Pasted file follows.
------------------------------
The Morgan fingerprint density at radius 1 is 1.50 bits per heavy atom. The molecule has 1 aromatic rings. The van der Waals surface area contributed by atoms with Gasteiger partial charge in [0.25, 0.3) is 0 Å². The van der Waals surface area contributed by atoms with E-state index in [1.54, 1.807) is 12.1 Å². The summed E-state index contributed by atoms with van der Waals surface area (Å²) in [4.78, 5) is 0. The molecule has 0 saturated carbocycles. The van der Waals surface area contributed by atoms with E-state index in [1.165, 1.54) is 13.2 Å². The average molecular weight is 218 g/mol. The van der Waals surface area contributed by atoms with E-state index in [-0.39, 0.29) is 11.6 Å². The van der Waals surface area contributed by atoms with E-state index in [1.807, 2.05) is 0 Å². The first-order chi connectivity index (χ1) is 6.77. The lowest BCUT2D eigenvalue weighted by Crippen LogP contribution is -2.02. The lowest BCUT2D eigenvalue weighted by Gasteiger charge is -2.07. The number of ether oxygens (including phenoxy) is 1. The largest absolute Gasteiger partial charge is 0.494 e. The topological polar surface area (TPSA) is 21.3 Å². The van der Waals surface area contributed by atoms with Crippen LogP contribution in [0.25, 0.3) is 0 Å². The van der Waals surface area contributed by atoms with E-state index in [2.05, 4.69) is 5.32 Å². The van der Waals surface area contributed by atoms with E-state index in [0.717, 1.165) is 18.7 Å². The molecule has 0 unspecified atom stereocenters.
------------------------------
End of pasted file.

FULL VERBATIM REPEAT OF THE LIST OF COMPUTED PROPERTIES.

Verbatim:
The Morgan fingerprint density at radius 1 is 1.50 bits per heavy atom. The molecule has 1 aromatic rings. The van der Waals surface area contributed by atoms with Gasteiger partial charge in [0.25, 0.3) is 0 Å². The van der Waals surface area contributed by atoms with E-state index in [1.54, 1.807) is 12.1 Å². The summed E-state index contributed by atoms with van der Waals surface area (Å²) in [4.78, 5) is 0. The molecule has 0 saturated carbocycles. The van der Waals surface area contributed by atoms with E-state index in [1.165, 1.54) is 13.2 Å². The average molecular weight is 218 g/mol. The van der Waals surface area contributed by atoms with E-state index in [-0.39, 0.29) is 11.6 Å². The van der Waals surface area contributed by atoms with E-state index in [1.807, 2.05) is 0 Å². The first-order chi connectivity index (χ1) is 6.77. The lowest BCUT2D eigenvalue weighted by Crippen LogP contribution is -2.02. The lowest BCUT2D eigenvalue weighted by Gasteiger charge is -2.07. The number of ether oxygens (including phenoxy) is 1. The largest absolute Gasteiger partial charge is 0.494 e. The topological polar surface area (TPSA) is 21.3 Å². The van der Waals surface area contributed by atoms with Crippen LogP contribution in [0.25, 0.3) is 0 Å². The van der Waals surface area contributed by atoms with E-state index in [2.05, 4.69) is 5.32 Å². The van der Waals surface area contributed by atoms with E-state index in [0.717, 1.165) is 18.7 Å². The molecule has 0 unspecified atom stereocenters.